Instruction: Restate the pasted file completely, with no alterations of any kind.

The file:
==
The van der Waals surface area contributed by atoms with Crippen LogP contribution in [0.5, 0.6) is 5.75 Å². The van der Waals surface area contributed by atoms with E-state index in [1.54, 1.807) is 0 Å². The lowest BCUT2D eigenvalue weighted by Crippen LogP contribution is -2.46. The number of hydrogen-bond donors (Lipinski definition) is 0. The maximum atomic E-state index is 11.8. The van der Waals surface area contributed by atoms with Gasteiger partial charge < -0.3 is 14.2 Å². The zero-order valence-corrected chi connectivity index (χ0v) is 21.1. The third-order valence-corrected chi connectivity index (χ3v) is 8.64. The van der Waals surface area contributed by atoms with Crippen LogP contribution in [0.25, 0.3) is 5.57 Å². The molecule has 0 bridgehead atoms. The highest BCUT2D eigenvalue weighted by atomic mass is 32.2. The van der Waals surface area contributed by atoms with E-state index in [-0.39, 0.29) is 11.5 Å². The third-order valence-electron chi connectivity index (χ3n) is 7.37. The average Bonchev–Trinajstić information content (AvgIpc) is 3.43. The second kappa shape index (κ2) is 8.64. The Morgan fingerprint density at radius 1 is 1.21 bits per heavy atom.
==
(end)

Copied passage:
The van der Waals surface area contributed by atoms with Crippen LogP contribution in [0.5, 0.6) is 5.75 Å². The van der Waals surface area contributed by atoms with E-state index in [1.54, 1.807) is 0 Å². The lowest BCUT2D eigenvalue weighted by Crippen LogP contribution is -2.46. The number of hydrogen-bond donors (Lipinski definition) is 0. The maximum atomic E-state index is 11.8. The van der Waals surface area contributed by atoms with Gasteiger partial charge < -0.3 is 14.2 Å². The zero-order valence-corrected chi connectivity index (χ0v) is 21.1. The third-order valence-corrected chi connectivity index (χ3v) is 8.64. The van der Waals surface area contributed by atoms with Crippen LogP contribution in [0.25, 0.3) is 5.57 Å². The molecule has 0 bridgehead atoms. The highest BCUT2D eigenvalue weighted by atomic mass is 32.2. The van der Waals surface area contributed by atoms with E-state index in [-0.39, 0.29) is 11.5 Å². The third-order valence-electron chi connectivity index (χ3n) is 7.37. The average Bonchev–Trinajstić information content (AvgIpc) is 3.43. The second kappa shape index (κ2) is 8.64. The Morgan fingerprint density at radius 1 is 1.21 bits per heavy atom.